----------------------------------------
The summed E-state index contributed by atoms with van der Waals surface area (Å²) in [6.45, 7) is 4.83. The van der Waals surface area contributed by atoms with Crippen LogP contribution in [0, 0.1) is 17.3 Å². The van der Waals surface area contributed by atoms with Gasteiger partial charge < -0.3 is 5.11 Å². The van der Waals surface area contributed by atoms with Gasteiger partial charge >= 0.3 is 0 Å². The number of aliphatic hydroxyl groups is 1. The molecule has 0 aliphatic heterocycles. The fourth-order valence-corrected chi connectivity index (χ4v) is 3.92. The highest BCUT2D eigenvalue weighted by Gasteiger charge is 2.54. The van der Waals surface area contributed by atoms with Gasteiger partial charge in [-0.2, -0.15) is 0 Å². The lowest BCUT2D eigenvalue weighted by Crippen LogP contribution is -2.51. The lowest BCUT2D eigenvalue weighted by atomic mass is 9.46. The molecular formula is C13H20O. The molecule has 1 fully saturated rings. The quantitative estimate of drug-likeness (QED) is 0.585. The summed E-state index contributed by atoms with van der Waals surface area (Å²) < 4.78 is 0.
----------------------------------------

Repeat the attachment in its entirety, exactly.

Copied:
The summed E-state index contributed by atoms with van der Waals surface area (Å²) in [6.45, 7) is 4.83. The van der Waals surface area contributed by atoms with Crippen LogP contribution in [0, 0.1) is 17.3 Å². The van der Waals surface area contributed by atoms with Gasteiger partial charge < -0.3 is 5.11 Å². The van der Waals surface area contributed by atoms with Gasteiger partial charge >= 0.3 is 0 Å². The number of aliphatic hydroxyl groups is 1. The molecule has 0 aliphatic heterocycles. The fourth-order valence-corrected chi connectivity index (χ4v) is 3.92. The highest BCUT2D eigenvalue weighted by Gasteiger charge is 2.54. The van der Waals surface area contributed by atoms with Gasteiger partial charge in [-0.2, -0.15) is 0 Å². The lowest BCUT2D eigenvalue weighted by Crippen LogP contribution is -2.51. The lowest BCUT2D eigenvalue weighted by atomic mass is 9.46. The molecular formula is C13H20O. The molecule has 1 fully saturated rings. The quantitative estimate of drug-likeness (QED) is 0.585. The summed E-state index contributed by atoms with van der Waals surface area (Å²) < 4.78 is 0.